The casing 5 is counterbored and threaded to receive the threaded extension 4' of the cap 1 and a shoulder 8 provides an abutment for the inner face 15a of the circular inhalation and exhalation valve plate 7.

The threaded extension 4 of the cap 1' clamps the outer ring 13 of the valve or spider plate 7 against the shoulder -8' and clamps the inner edge of the thin circular exhalation ring shape flap valve 16 between the face 15a and the inner end of the inhalation tube 10. The ring shaped thin flap valve, like in FIGS. 1 to 5, closes the exhalation openings 17 during the inhalation.

The valve plate 7 carries the inhalation valve 18 on the side 15b and closes the circular concentric inhalation port 14 during exhalation.

The casing 5', instead of being cylindrical like the casing 5, ilares outwardly away from the valve plate 7 to provide an enlarged exhalation chamber surrounding the inhalation tube 10', and the annular rear wall 5' is formed with two (or more) exhalation tubes 24 discharging rearwardly, and having a greater cross-sectional area than the cross sectional area of the inhalation and exhalation tube 2 to provide a substantially straight through exhalation or expiration passage from the plate 7 through the valve device during exhalation breathing by a patient.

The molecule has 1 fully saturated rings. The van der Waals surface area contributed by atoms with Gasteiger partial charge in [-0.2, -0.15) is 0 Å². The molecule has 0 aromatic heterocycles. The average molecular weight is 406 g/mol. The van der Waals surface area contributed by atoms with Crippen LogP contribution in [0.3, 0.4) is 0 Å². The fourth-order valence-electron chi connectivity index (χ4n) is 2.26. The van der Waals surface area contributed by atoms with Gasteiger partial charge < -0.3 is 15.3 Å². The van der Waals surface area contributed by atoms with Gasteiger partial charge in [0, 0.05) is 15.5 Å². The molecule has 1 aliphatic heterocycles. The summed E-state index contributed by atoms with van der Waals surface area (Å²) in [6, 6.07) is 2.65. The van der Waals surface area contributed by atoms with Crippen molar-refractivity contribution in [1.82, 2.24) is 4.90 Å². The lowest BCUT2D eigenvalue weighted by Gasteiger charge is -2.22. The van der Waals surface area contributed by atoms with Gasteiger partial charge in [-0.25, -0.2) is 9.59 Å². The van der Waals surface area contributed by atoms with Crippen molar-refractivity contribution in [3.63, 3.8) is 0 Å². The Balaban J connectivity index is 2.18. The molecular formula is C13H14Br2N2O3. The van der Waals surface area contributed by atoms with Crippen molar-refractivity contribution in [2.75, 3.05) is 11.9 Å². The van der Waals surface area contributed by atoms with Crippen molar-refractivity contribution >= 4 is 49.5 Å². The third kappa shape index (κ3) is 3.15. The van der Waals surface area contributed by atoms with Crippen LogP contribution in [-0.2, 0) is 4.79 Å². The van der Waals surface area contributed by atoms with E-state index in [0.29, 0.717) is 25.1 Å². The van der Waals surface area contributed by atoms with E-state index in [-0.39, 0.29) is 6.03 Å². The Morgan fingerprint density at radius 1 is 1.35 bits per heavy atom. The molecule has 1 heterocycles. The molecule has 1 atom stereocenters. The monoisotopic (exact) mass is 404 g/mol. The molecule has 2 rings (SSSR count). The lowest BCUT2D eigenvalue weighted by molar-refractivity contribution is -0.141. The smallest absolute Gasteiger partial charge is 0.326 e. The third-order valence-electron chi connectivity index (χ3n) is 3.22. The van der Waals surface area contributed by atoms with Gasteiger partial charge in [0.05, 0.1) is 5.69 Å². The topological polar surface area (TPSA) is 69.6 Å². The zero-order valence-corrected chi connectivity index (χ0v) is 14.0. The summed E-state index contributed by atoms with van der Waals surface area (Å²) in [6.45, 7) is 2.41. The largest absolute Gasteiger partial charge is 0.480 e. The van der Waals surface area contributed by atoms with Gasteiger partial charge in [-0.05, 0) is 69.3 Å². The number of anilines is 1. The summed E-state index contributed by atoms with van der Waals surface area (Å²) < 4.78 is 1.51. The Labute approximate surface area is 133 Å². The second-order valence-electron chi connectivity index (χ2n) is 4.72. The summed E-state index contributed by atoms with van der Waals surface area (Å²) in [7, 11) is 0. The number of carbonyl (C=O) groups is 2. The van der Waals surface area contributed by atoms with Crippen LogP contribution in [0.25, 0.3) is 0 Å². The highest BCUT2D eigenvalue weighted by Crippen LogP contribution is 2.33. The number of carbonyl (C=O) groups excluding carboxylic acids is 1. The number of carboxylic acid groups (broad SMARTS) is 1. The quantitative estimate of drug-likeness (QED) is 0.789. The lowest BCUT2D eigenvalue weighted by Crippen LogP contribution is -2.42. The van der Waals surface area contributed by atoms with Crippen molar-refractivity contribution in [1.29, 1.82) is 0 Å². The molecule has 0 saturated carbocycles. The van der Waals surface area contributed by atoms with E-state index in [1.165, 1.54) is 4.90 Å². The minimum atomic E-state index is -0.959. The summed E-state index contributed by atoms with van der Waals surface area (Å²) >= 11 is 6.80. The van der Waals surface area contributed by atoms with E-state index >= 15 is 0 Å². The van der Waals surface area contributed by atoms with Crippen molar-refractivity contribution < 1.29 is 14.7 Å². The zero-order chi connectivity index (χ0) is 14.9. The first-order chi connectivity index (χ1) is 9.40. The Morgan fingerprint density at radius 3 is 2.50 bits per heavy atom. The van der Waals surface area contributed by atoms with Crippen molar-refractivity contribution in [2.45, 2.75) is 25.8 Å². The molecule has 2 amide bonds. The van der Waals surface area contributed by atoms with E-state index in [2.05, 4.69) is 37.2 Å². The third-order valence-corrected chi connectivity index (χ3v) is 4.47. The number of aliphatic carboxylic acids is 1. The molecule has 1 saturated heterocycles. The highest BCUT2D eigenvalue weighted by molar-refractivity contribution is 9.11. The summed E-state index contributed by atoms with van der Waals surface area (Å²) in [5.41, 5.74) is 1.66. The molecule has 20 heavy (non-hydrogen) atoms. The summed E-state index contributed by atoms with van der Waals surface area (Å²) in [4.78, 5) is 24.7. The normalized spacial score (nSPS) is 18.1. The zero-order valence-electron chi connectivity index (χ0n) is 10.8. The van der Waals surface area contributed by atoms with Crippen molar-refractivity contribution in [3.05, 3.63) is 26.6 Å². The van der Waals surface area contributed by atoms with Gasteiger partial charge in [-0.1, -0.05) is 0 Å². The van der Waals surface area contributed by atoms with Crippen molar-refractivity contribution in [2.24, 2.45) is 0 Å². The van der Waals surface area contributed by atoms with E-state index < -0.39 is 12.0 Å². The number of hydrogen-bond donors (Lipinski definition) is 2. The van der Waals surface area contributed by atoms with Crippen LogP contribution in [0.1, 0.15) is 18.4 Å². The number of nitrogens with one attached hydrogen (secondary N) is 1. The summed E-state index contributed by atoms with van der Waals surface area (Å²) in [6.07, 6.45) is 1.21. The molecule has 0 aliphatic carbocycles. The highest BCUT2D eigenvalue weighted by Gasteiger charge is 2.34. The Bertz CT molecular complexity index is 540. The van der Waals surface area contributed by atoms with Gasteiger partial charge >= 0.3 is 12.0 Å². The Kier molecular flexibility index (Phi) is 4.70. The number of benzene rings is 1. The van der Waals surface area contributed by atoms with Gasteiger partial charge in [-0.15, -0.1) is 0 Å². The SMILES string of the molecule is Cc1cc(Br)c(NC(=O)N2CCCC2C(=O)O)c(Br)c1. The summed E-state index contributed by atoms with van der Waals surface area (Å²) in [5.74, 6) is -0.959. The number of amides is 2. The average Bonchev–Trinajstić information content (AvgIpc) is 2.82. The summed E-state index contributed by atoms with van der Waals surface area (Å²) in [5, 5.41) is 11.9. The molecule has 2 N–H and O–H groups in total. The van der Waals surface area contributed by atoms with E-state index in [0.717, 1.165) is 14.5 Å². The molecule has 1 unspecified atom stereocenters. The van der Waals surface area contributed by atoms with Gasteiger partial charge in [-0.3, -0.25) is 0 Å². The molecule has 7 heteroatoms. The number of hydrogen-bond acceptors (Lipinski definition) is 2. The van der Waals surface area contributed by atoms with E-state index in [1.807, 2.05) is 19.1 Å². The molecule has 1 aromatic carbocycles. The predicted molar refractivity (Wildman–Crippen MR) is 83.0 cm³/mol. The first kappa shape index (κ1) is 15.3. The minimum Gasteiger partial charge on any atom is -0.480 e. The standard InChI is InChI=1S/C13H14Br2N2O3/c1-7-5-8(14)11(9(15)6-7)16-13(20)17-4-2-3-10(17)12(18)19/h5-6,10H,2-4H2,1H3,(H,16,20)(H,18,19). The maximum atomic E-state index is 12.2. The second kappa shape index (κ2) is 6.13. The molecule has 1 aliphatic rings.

The areas of the inhalation and exhalation openings, 14 and 17', in the valve plate 7 are about equal, as well as the cross sectional areas of the tubes 2', 10" and 11 and suicient to accommodate maximum inhalation and exhalation breathing by any patient without offering any restriction to the inhalation and exhalation and thus provide straight through breathing passages.

Where the tubular member 2' is connected to a patients mouthpiece, or breathing mask (not shown) and the patient inhales, the central thin disk valve 18" flexes as seen in dotted lines in the drawing, and air (or oxygen or other gas) is drawn in through the inhalation tube 11, 10 and through the opening 14', past the valve 18 into the patients lungs without resistance or back pressure.

During exhalation the Valve 18 closes as the breath from the patient passes through the tube 2, through the cap and the annular exhalation ports or passages 17', exing the ring ap valve 516' outwardly, and passes into the larger exhalation chamber in the casing S' that surrounds the inhalation tube 10 and is freely exhausted through the outwardly and rearwardly inclined exhalation passages 24 where it can be collected, if desired.